Vodacom BEE

Nkenke Kekana has come to be known as the man who lost one of SA’s most coveted black economic empowerment (BEE) deals — the R7,5bn Vodacom transaction.

The former ANC MP became the face of BEE consortium Mowana 5 Mile (M5M), which made the final shortlist for Vodacom’s 5% BEE stake but lost out to Thebe Investments and the Royal Bafokeng after a long and bitter process.

Kekana (45) seems to have made peace with his loss and moved on. “We are happy to walk away,” he says.

There will be suggestions that he is saving face. But Kekana’s Mowana group seems to have more irons in the fire than most are aware of.

Certainly the loss of the Vodacom deal won’t deter Kekana from his ambition of establishing a wide-ranging business empire which he hopes to bring to the JSE in the not too distant future.

Away from the public eye, Mowana Investments, the consortium’s operational arm, has put together a formidable portfolio valued at more than R500m over the past few years.

Kekana started out in 1996, when he teamed up with twin brothers Benjamin and Isaac Mophatlane to launch black IT firm Business Connexion Solution. The Mophatlanes were at the time starting to make a name for themselves in the IT industry.

The business came of age through a merger in 2003 with Comparex Africa and it subsequently listed as Business Connexion (BCX). BCX is now one of the largest IT firms in SA, with 4500 employees and revenues close to the R4bn mark, and was last year the subject of a failed takeover bid by Telkom.

Kekana, the Mophatlane brothers and other partners control Galdex Holdings, which in turn owns 25,1% of BCX. Benjamin Mophatlane is BCX CEO and Kekana is a director. “I’m no stranger to the business world,” says Kekana. “I have always had an entrepreneurial spirit and deep passion for the ICT sector.”

In the 1980s Kekana enrolled for a computer programming course and subsequently completed his postgraduate diploma in telecommunication policy & regulation at Unisa. An active ANC member, he was elected an MP in 1994 and for a long time chaired the communications portfolio committee.

He left parliament in 2003 to head regulatory affairs at Telkom, leaving two years later to establish Mowana. Mowana is separate from Galdex, but the Mophatlane brothers and Kekana are partners in both groups.

“He offers good leadership,” says Mophatlane. “We look to him for guidance on a number of issues.”

Other black businessmen are also prominent investors in Mowana, as is IT analyst John Poluta. Investec holds 10%.

Mowana’s portfolio has grown substantially over the past two years and comprises mostly minority stakes in smaller companies. “We have identified niche markets and areas where we can add value,” says Kekana. “This is the way to go for BEE — we need entrepreneurs who are prepared to take the pain before reaping the rewards.”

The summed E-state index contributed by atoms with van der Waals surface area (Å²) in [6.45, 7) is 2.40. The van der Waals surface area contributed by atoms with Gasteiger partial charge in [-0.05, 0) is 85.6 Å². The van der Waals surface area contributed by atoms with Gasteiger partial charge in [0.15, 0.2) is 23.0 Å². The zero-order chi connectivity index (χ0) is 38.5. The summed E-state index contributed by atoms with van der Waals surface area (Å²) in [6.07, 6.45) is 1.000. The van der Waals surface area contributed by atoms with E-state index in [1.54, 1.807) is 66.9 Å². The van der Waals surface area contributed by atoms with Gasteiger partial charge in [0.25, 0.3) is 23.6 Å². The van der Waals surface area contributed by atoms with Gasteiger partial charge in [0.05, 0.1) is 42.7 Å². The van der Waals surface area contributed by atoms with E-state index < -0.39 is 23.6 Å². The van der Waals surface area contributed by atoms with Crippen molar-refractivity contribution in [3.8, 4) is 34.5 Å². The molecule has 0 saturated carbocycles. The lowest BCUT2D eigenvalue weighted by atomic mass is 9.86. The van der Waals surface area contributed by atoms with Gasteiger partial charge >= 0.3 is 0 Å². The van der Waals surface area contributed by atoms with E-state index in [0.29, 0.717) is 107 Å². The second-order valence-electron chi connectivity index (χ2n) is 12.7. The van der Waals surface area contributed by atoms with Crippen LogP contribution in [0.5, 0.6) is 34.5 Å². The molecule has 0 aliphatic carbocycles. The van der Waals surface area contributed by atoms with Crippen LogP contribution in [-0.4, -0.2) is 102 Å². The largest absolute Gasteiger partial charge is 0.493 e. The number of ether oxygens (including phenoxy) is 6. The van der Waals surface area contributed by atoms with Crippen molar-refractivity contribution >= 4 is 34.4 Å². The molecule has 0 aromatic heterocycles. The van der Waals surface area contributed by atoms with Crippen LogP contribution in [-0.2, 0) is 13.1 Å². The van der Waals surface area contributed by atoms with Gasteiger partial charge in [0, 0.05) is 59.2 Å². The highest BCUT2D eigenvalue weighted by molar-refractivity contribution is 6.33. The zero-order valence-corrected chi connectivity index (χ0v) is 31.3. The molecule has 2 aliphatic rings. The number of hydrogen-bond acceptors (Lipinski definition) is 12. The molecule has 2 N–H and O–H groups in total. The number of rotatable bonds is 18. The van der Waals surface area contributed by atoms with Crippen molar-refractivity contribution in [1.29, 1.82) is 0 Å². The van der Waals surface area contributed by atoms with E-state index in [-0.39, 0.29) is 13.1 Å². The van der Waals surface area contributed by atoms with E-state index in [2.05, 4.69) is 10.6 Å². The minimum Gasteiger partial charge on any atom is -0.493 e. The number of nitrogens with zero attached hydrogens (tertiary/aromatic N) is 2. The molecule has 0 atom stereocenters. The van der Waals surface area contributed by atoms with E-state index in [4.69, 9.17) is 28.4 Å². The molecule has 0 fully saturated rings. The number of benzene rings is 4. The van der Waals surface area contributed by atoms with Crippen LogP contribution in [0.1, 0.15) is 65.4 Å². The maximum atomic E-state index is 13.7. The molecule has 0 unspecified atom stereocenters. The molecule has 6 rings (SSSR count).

The group’s portfolio is structured into four different focus areas: infrastructure, IT, financial services and general services. Prominent investments include 15% in recently listed construction group Stefanutti & Bressan; 23% in crane distributor SA French; 30% in telecoms firm GlobeCast; 51% in Katlego Solution, a division of Canon SA; and 12,5% in financial services group African Dawn

The wide portfolio partly explains why Kekana can walk away from the Vodacom BEE deal with little trouble.

Mophatlane stresses that M5M, in which Mowana was the driving force, didn’t throw in the towel but walked away when the deal turned out to make little financial sense. The maximum M5M could have bought in the BEE stake was just over 20% of the R7,5bn holding, valued at R1,6bn. For the 29 consortium members — which included political heavyweights like former Icasa chair Mandla Langa, former Denel CEO Victor Moche and former SABC chair Eddie Funde — it turned out to be a relatively small deal. “In the end we realised that it offered little value,” says Kekana.

But it was undoubtedly the strong political grounding of M5M that cost it the bid. The Vodacom deal became embroiled in the post-Polokwane ANC infighting with different consortia pitched against one another on political allegiances. When Vodacom opted for Thebe and the Royal Bafokeng, it chose groups seen to be free from ANC politics.

Kekana says the characterisation of Mowana was unfortunate. “We are entrepreneurs who want to make clean deals,” he says.

But Kekana is still a prominent member of the ANC’s Gauteng provincial executive committee and will undoubtedly have to do a bit more to ensure his political associations don’t become Mowana’s Achilles heel.

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